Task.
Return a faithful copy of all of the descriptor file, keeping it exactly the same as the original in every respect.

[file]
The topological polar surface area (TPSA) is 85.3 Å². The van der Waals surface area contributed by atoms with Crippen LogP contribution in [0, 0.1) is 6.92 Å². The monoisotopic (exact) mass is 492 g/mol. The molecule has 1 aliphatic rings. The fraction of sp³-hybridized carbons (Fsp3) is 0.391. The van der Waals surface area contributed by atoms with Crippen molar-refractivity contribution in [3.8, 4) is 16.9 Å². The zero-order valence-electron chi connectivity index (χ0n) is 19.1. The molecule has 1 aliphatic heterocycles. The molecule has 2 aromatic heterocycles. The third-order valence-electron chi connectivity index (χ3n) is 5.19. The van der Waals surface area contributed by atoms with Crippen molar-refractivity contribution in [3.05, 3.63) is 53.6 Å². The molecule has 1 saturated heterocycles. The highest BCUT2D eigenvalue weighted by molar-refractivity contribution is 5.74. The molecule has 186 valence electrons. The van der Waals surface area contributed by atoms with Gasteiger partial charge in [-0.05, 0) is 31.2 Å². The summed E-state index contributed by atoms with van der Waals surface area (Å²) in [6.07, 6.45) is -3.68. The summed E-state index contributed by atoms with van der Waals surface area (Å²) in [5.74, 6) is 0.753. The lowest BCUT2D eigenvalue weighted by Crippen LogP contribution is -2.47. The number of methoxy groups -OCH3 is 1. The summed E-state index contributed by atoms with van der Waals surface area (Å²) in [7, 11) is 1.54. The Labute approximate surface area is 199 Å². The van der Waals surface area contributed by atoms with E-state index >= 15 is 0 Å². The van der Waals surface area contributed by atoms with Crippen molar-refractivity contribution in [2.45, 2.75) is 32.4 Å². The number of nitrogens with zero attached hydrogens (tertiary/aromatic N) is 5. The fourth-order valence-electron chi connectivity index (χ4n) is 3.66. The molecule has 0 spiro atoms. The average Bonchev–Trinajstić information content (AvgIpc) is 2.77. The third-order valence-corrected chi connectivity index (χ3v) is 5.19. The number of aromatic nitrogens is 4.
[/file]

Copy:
The topological polar surface area (TPSA) is 85.3 Å². The van der Waals surface area contributed by atoms with Crippen LogP contribution in [0, 0.1) is 6.92 Å². The monoisotopic (exact) mass is 492 g/mol. The molecule has 1 aliphatic rings. The fraction of sp³-hybridized carbons (Fsp3) is 0.391. The van der Waals surface area contributed by atoms with Crippen molar-refractivity contribution in [3.8, 4) is 16.9 Å². The zero-order valence-electron chi connectivity index (χ0n) is 19.1. The molecule has 1 aliphatic heterocycles. The molecule has 2 aromatic heterocycles. The third-order valence-electron chi connectivity index (χ3n) is 5.19. The van der Waals surface area contributed by atoms with Crippen molar-refractivity contribution in [3.05, 3.63) is 53.6 Å². The molecule has 1 saturated heterocycles. The highest BCUT2D eigenvalue weighted by molar-refractivity contribution is 5.74. The molecule has 186 valence electrons. The van der Waals surface area contributed by atoms with Gasteiger partial charge in [-0.05, 0) is 31.2 Å². The summed E-state index contributed by atoms with van der Waals surface area (Å²) in [6.07, 6.45) is -3.68. The summed E-state index contributed by atoms with van der Waals surface area (Å²) in [5.74, 6) is 0.753. The lowest BCUT2D eigenvalue weighted by Crippen LogP contribution is -2.47. The number of methoxy groups -OCH3 is 1. The summed E-state index contributed by atoms with van der Waals surface area (Å²) in [7, 11) is 1.54. The Labute approximate surface area is 199 Å². The van der Waals surface area contributed by atoms with E-state index >= 15 is 0 Å². The van der Waals surface area contributed by atoms with Crippen molar-refractivity contribution in [2.45, 2.75) is 32.4 Å². The number of nitrogens with zero attached hydrogens (tertiary/aromatic N) is 5. The fourth-order valence-electron chi connectivity index (χ4n) is 3.66. The molecule has 0 spiro atoms. The average Bonchev–Trinajstić information content (AvgIpc) is 2.77. The third-order valence-corrected chi connectivity index (χ3v) is 5.19. The number of aromatic nitrogens is 4.